What is most challenging about your area(s) of expertise?

In the past criminal defence lawyers were called to the scene only after the disaster had occurred. In the business crime area this is not the rule anymore. Affected corporates and individuals have developed an understanding that timely and competent advice by experts in this field in relation to risk management is indispensable in order to address the ever-increasing needs in an extremely demanding environment. Only defence lawyers who excel among their peers have an eye for criminal risks and can offer proper guidance on how to navigate through multiple criminal and regulatory risks.
Nowadays, most white-collar crime cases have important cross-border aspects. A strategic decision in any of the jurisdictions involved may have serious repercussions in all the others. A timely and careful co-ordination of all initiatives through multiple jurisdictions is of paramount importance in order to achieve a globally positive outcome of the case. We are fortunate to have an excellent network of prominent colleagues around the world and be able to develop an integrated strategy in each case tailored to the needs of our clients.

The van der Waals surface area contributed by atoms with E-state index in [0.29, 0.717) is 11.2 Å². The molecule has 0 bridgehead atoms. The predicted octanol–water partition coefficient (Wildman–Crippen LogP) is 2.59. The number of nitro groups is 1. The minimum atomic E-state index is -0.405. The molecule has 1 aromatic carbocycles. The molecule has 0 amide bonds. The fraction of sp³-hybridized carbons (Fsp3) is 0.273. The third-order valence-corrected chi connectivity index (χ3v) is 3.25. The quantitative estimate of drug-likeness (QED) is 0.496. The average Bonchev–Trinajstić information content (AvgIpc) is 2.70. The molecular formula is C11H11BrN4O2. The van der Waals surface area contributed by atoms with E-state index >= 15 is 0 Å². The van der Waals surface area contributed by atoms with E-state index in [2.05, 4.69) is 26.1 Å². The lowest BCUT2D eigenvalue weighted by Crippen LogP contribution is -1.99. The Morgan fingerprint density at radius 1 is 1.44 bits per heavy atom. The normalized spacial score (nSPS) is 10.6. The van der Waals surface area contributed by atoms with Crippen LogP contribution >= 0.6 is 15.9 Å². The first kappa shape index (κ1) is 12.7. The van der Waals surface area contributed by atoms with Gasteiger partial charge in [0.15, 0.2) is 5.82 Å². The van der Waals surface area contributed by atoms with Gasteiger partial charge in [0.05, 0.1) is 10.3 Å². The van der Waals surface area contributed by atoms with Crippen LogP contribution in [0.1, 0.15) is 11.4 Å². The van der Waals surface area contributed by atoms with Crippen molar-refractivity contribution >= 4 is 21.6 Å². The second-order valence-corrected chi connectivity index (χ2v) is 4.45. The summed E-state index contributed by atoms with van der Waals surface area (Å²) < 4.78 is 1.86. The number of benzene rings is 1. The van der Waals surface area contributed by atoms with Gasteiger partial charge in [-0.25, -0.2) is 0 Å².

Were there any particular inspirations (people or events) that spurred your interest in your practice area(s)?

My first inspiration was my father, George, a forceful and creative litigator of high integrity. Following him into the courtroom as a teenager I was fascinated by the trial drama. At the Law School of the National University of Athens it was Professor Nikolaos Androulakis, a thought leader in his area, who navigated us through the fundaments of criminal law; and during my doctoral studies at the Goethe University Frankfurt am Main, Germany, my supervisor, Professor Winfried Hassemer, a brilliant and forward thinking intellectual, guided me through the multiple challenges of criminal law theory and practice. When I started my career in criminal defence, I was inspired by Mr Christoforos Argyropoulos, an admirable lawyer of the highest caliber and moral authority.

What other interests do you have?

I love my family (my wife, Persa, and our sons, Kimon and Aris), our cats (Zarya and Conor), music, classic cars and travelling.